By the end of 1994, there were 180 nuclear powered submarines built in the US. Nearly 80 of these ships were decommissioned, and 43 reactor compartments were cut and placed at Hanford Nuclear Reservation.[6] There are plans to dispose all submarines built before mid-1970-s (pre-"Los Angeles" and pre-"Ohio" classes) by the next century. This program will cost $ 2.7 billion, so that expenses per unit submarine will be $ 25-40 million.[7] Besides that, in 1995, the draft program was prepared to dispose submarines of the third generation ("Los Angeles" and "Ohio" classes), nuclear powered cruisers, most of which have been already decommissioned. The cost of the program is estimated as $ 1.5 billion , if the current scheme of submarine disposal is adapted. The variant, which assumes recycling reactor compartments and re-use of the metal of the reactor compartments will cost nearly $ 9.4 billion.[6]

Fig.3. Trends of the situation with nuclear powered submarine disposal in Russia
(published data).

Current situation in Russia is much more complicated. By the end of 1995 nearly 250 nuclear powered submarines were built. More than 150 of them were decommissioned by the fall of 1996. Spent fuel was removed from reactors of one third of decommissioned submarines (52 submarines). Nearly 20 reactor compartments were removed and placed afloat. Nearly 10 sections (these consist of 8-10 compartments of the submarine inner hull including the reactor compartment) were prepared for "wet" storage before 1989.

It must also be noted, that, since 1993, the rate of submarine decommissioning was significantly exceeding the rate of defueling and removing the reactor compartments. The basic reason is well known - the scarce funds allocated to submarine inactivation and disposal, so that all previously adopted governmental programs have failed.

Figure 4 illustrates anticipated prospective, unless current trends are changed. Even if the reactors of 10 submarines are defueled annually, i.e. the current defueling rate is doubled, the problem of spent fuel removal will not be solved sooner than in 20 years. Simple calculations can show, that in order to solve the problem of reactor compartments removal by 2010, current rates should be increased at least by the factor of 4-5.

Fig 4. Disposal of nuclear powered submarines in Russia (forecasts based on current trends).
In the summary, the following circumstances need to be mentioned.

1. The problem of submarine disposal has become the one to be considered of the highest priority in Russia. However, there is an impression, that Russia's government continues to ignore this fact by providing scarce financing. The analysis of the US program shows, that significant resources are needed for rehabilitating the environment and population from the consequences of nuclear powered submarines exploitation. Russia will probably have to pay much more compared to the US, taking into account the fact, that it does not have an adequately developed infrastructure to solve these problems. In addition, Russia has to deal with the effects of careless and insufficiently considered actions in maintenance of nuclear powered submarine fleet in the past. [1-4]

In particular, in 1995, experts estimmated, that major construction work would cost more than 90 trillion Russian Rubles. In order to solve the problems of spent nuclear fuel management, Russia would need at least 30-40 years and 2.6 trillion Russian Rubles of financing. Necessary funding for removal the submarine reactor compartments and disposing remaining submarine sections was estimated as 8 trillion Russian Rubles (160 submarines x 50 billion Russian Rubles).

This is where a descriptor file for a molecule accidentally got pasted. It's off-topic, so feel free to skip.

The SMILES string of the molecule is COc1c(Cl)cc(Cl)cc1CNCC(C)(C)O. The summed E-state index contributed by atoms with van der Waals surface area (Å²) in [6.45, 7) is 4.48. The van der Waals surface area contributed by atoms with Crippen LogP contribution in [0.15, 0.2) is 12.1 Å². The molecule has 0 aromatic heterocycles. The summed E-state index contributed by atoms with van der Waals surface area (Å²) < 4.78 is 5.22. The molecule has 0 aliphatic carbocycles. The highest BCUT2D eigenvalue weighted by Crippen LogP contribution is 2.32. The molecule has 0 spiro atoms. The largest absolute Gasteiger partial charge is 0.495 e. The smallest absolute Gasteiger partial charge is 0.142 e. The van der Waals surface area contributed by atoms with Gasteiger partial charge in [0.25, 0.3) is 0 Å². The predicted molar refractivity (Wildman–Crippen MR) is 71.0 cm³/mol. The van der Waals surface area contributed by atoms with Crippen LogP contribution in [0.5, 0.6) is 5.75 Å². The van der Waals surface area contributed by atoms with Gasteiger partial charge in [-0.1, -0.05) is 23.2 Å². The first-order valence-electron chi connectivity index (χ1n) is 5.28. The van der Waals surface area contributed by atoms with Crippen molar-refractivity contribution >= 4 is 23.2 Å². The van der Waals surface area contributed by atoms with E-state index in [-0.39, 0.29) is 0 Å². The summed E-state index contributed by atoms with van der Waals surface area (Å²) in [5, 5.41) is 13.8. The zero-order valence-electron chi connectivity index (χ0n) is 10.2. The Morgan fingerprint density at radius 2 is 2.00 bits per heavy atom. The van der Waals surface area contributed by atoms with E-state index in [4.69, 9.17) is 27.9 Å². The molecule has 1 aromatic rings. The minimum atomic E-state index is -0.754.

2. The documents representing the US program of nuclear submarine inactivation and disposal [5-7] are publicly available, and they give clear answers to the following questions:

The authors of this paper know nothing about similar document presenting the Russian program. However, in our view, were the questions above properly answered and discussed publicly, it would be much simpler to get higher priorities for funding and use the allocated resources more efficiently.

3. It will apparently take several dozen years in order to accomplish a feasible submarine disposal program. Though, importance of other measures should not be detracted, we think, that the priorities must be given to the following tasks.

At least, accomplishing these tasks will allow to solve other problems in a controlled situation and avoid taking urgent "fire" measures - which, unfortunately, has become a traditional policy in our country.

The authors would like to thank W. Alton Jones Foundation for financial support, which has substantially promoted accomplishing this project. We thank Joshua Handler from Princeton University for his help in our study.

1. Facts and Problems Related to Radioactive Waste Disposal In Seas Adjacent to the Territory of Russian Federation (materials of the report prepared by the governmental committee on issues, related with radioactive wastes dumped at sea, the committee was created by the decree of the President of Russian Federation on October 24, 1992 N 614-rp), Administration of the President of Russian Federation, Moscow, 1993.

2. Bukharin O., Handler J. Russian Nuclear-Powered Submarine Decommissioning, Science and Global Security, 1995, vol. 5, pp.245-271.

3. Nilsen T., Kudrik I., Nikitin A. The Russian Northern Fleet. Sources of Radioactive Contamination., "Bellona" report, # 1, 1996.

4. Problems of Decommissioning and Disposal of Nuclear Powered Submarines, International Seminar, held in Moscow on June 19-22, 1995. Abstracts. Moscow, 1995.

5. U.S. Naval Nuclear Powered Submarine Inactivation, Disposal, and Recycling, September 1993, United States, Department of the Navy.

6. Draft Environmental Impact Statement on the Disposal of Decommissioned, Defueled Cruiser, Ohio Class, and Los Angeles Naval Reactor Plants, August 1995, United States, Department of the Navy

7. Nuclear Submarines - Navy Efforts to Reduce Inactivation Costs. US General Accounting Office Report, July 1992, GAO/NSIAD-92-134

8. Miasnikov E., Military Nuclear Powered Ships, In Nuclear Encyclopedia, ed. by A. Yaroshinskaya, Yaroshinskaya Charitable Fund, 1996, pp. 148-159 (in Russian).

1,3 Center for Arms Control, Energy and Environmental Studies at Moscow Institute of Physics and Technology.
2 Institute for Problems of Safe Nuclear Energy Cycle Development, Moscow, Russia.

© Center for Arms Control, Energy and Environmental Studies at MIPT, 1997-98.